The universe itself embodies and can not be separated from the teaching. In the Shingon tradition, the practitioner uses the same techniques that were used over 1,200 years ago by Kukai, and have been transmitted orally generation after generation to the present. As Shingon Buddhists, there are three vows to observe in our lives:

May we realize Buddhahood in this very life.

May we dedicate ourselves to the well-being of people.

May we establish the World of Buddha on this earth.

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Becoming a Buddha in This Very Life
 (Sokushin Jobutsu)

 The unique feature of this Shingon Teaching is that one does not become a Buddha only in his mind, nor does one become a Buddha after one has died. It means one is able to attain perfection of all of the qualities of a Buddha while one is yet living in his present physical body. An essay on the Bodhicitta (Bodaishin-ron) says: "One speedily attained great Awakening in the very body born of mother and father." According to the Shingon tradition, all things in this universe -- both physical matter, mind and mental states -- are made up of some six primary elements. These six primary elements are: earth (the principle of solidity), water (moisture), fire (energy), wind (movement), space (the state of being unobstructed) and consciousness (the six ways of knowing objects). Buddha as well as ordinary human beings are made up of these six elements, and in this sense both Buddha and human beings are basically and in essence identical. When we realize this truth, then our actions, our words, and our thoughts will undergo and experience of faith which will cause them to be correct and purify their surroundings. This living, physical body will be able to achieve Buddhahood.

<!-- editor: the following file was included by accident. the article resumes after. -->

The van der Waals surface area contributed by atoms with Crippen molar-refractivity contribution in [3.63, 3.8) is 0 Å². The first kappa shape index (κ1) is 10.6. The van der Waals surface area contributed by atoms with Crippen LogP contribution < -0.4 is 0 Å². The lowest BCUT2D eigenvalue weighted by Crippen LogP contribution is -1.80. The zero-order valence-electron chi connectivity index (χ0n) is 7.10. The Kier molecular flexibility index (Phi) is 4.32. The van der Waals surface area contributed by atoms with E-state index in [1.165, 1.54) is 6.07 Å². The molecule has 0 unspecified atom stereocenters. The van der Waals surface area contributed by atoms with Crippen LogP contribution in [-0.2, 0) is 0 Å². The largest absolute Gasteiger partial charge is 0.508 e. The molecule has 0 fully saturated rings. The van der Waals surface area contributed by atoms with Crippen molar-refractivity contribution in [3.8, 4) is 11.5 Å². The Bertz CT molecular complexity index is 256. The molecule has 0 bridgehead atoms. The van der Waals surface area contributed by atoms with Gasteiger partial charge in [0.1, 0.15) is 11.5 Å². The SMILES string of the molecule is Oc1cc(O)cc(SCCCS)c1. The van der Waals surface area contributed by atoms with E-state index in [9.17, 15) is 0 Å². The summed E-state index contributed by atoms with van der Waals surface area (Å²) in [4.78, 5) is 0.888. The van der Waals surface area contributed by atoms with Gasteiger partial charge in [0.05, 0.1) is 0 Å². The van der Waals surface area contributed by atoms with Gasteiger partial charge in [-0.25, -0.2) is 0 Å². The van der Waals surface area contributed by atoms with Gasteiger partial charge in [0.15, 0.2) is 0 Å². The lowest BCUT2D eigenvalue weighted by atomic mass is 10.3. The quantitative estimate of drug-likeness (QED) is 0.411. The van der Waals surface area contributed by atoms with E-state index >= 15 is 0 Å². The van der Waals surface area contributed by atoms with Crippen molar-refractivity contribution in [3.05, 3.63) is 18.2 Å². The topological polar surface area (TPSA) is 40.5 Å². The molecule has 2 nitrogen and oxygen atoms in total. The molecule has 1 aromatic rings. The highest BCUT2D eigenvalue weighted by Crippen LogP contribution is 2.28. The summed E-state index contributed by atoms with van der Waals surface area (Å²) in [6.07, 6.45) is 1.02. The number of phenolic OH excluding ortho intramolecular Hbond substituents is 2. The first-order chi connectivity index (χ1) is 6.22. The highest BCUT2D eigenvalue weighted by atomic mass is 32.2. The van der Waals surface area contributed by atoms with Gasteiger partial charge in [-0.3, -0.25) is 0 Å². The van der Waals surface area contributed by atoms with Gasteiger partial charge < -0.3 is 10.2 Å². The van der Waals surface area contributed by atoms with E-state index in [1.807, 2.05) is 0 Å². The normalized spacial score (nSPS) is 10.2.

Salvation and Enlightenment
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 Shingon Buddhism grants salvation and enlightenment to human beings who would otherwise be caught in the cycle of birth and death. Once a person is able to enter the gate of this faith, he/she will be able to receive that salvation and guidance of many Buddhas and Bodhisattvas. It is a religion in which that person will be fortunate enough to be able to recite the mantras that are the Buddha's own words. Kobo Daishi explained two points as its special characteristics:

1. Attainment of enlightenment in this very body.

2. The present moment that clearly teaches the content of enlightenment.
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He explained these two aspects throughout his writings like, "The Meaning of Becoming a Buddha in This Body," "The Ten Stages in the Development of the Mind," "The Meaning of the Secret Samaya Precepts of the Buddha." It is a blessings of Shingon Buddhism to make it possible to come into direct contact with the practices leading to salvation. Shingon discipline The Shingon Teachings are broad and profound, and require strict discipline to put into practice. If we do not personally practice them in our daily lives of faith, then this treasure will become a useless possession. In actuality, we must manifest the teachings and practice of becoming a Buddha in this body in concrete form. The form of this faith is the developing one's mind into higher stage and engaging in discipline. There are various meditation techniques in Shingon traditions including the practice for gaining secular benefits for others by using mantra chanting and mudra hand signs as well as seeking enlightenment in this very body for oneself.

Shingon Discipline
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The followings are some of the major forms practiced by many practitioners: Susokukan (Basic meditation to find one's own breathing pace) Gachirinkan (Moon Disc meditation) Ajikan (A syllable meditation) These practices are gateways into understanding the nature of Reality. Through these gateways we can experience many states of consciousness and as our skill develops we begin to have real insight into the nature of the unproduced state. Through these meditations we can experience the flow of energy from this state into this physical plane of existence. However, this state cannot be experienced without correct understanding of its doctrine and the guide by an authentic teacher.